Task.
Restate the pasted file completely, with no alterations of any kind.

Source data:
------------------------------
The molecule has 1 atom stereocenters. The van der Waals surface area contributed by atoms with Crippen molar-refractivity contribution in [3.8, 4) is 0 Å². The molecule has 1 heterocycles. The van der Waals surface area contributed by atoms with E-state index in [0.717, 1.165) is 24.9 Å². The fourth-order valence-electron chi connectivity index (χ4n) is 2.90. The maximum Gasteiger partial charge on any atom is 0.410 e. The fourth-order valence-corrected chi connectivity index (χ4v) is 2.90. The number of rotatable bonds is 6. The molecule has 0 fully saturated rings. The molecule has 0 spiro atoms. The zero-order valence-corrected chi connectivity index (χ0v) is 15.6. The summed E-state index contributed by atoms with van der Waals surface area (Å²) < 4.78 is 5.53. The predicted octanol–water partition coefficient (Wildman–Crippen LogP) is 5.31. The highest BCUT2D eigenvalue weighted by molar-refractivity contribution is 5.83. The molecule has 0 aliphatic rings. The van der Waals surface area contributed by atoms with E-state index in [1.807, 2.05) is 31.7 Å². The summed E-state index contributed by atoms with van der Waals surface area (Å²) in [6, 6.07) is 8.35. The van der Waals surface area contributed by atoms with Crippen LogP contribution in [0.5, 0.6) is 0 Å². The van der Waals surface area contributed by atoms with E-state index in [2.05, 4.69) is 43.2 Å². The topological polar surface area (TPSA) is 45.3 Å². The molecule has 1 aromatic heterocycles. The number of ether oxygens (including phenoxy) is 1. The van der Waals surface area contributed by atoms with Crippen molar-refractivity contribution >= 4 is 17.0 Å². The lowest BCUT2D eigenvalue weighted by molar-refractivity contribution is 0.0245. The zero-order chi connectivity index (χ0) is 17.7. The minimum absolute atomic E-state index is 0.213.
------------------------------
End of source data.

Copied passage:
The molecule has 1 atom stereocenters. The van der Waals surface area contributed by atoms with Crippen molar-refractivity contribution in [3.8, 4) is 0 Å². The molecule has 1 heterocycles. The van der Waals surface area contributed by atoms with E-state index in [0.717, 1.165) is 24.9 Å². The fourth-order valence-electron chi connectivity index (χ4n) is 2.90. The maximum Gasteiger partial charge on any atom is 0.410 e. The fourth-order valence-corrected chi connectivity index (χ4v) is 2.90. The number of rotatable bonds is 6. The molecule has 0 fully saturated rings. The molecule has 0 spiro atoms. The zero-order valence-corrected chi connectivity index (χ0v) is 15.6. The summed E-state index contributed by atoms with van der Waals surface area (Å²) < 4.78 is 5.53. The predicted octanol–water partition coefficient (Wildman–Crippen LogP) is 5.31. The highest BCUT2D eigenvalue weighted by molar-refractivity contribution is 5.83. The molecule has 0 aliphatic rings. The van der Waals surface area contributed by atoms with E-state index in [1.807, 2.05) is 31.7 Å². The summed E-state index contributed by atoms with van der Waals surface area (Å²) in [6, 6.07) is 8.35. The van der Waals surface area contributed by atoms with Crippen LogP contribution in [0.5, 0.6) is 0 Å². The van der Waals surface area contributed by atoms with E-state index in [2.05, 4.69) is 43.2 Å². The topological polar surface area (TPSA) is 45.3 Å². The molecule has 1 aromatic heterocycles. The number of ether oxygens (including phenoxy) is 1. The van der Waals surface area contributed by atoms with Crippen molar-refractivity contribution >= 4 is 17.0 Å². The lowest BCUT2D eigenvalue weighted by molar-refractivity contribution is 0.0245. The zero-order chi connectivity index (χ0) is 17.7. The minimum absolute atomic E-state index is 0.213.